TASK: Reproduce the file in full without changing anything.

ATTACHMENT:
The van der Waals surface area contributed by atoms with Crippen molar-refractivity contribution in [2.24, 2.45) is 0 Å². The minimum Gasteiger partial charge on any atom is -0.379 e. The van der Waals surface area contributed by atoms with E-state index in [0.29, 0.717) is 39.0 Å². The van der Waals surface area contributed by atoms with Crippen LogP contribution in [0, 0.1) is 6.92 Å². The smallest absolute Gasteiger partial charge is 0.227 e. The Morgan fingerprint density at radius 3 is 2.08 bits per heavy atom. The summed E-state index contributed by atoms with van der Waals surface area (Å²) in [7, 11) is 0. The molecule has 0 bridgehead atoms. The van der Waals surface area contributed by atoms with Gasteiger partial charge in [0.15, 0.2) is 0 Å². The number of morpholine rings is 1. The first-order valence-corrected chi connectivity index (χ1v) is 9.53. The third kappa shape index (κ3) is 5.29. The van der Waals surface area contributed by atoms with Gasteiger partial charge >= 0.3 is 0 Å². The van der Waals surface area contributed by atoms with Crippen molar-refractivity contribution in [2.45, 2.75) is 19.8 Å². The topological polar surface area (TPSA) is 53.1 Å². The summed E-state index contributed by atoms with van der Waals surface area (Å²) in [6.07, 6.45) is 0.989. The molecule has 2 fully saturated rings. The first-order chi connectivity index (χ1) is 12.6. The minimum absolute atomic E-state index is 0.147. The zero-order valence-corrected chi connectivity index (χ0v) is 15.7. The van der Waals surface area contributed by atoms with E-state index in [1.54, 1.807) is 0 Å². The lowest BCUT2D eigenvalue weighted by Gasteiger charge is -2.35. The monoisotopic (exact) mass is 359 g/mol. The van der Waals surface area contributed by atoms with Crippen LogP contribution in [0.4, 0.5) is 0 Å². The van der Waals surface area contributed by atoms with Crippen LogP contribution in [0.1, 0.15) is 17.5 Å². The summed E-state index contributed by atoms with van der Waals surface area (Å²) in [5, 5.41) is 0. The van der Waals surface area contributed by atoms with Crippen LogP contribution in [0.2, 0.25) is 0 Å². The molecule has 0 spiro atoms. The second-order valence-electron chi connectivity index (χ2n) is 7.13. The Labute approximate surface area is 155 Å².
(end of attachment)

The van der Waals surface area contributed by atoms with Crippen molar-refractivity contribution in [2.24, 2.45) is 0 Å². The minimum Gasteiger partial charge on any atom is -0.379 e. The van der Waals surface area contributed by atoms with E-state index in [0.29, 0.717) is 39.0 Å². The van der Waals surface area contributed by atoms with Crippen LogP contribution in [0, 0.1) is 6.92 Å². The smallest absolute Gasteiger partial charge is 0.227 e. The Morgan fingerprint density at radius 3 is 2.08 bits per heavy atom. The summed E-state index contributed by atoms with van der Waals surface area (Å²) in [7, 11) is 0. The molecule has 0 bridgehead atoms. The van der Waals surface area contributed by atoms with Gasteiger partial charge in [0.15, 0.2) is 0 Å². The number of morpholine rings is 1. The first-order valence-corrected chi connectivity index (χ1v) is 9.53. The third kappa shape index (κ3) is 5.29. The van der Waals surface area contributed by atoms with Gasteiger partial charge >= 0.3 is 0 Å². The van der Waals surface area contributed by atoms with Crippen molar-refractivity contribution in [2.45, 2.75) is 19.8 Å². The topological polar surface area (TPSA) is 53.1 Å². The summed E-state index contributed by atoms with van der Waals surface area (Å²) in [6.07, 6.45) is 0.989. The molecule has 2 fully saturated rings. The first-order chi connectivity index (χ1) is 12.6. The minimum absolute atomic E-state index is 0.147. The zero-order valence-corrected chi connectivity index (χ0v) is 15.7. The van der Waals surface area contributed by atoms with E-state index in [1.54, 1.807) is 0 Å². The lowest BCUT2D eigenvalue weighted by Gasteiger charge is -2.35. The monoisotopic (exact) mass is 359 g/mol. The van der Waals surface area contributed by atoms with Crippen LogP contribution in [0.4, 0.5) is 0 Å². The van der Waals surface area contributed by atoms with Crippen LogP contribution in [0.1, 0.15) is 17.5 Å². The summed E-state index contributed by atoms with van der Waals surface area (Å²) in [5, 5.41) is 0. The van der Waals surface area contributed by atoms with Crippen LogP contribution in [0.2, 0.25) is 0 Å². The molecule has 0 spiro atoms. The second-order valence-electron chi connectivity index (χ2n) is 7.13. The Labute approximate surface area is 155 Å².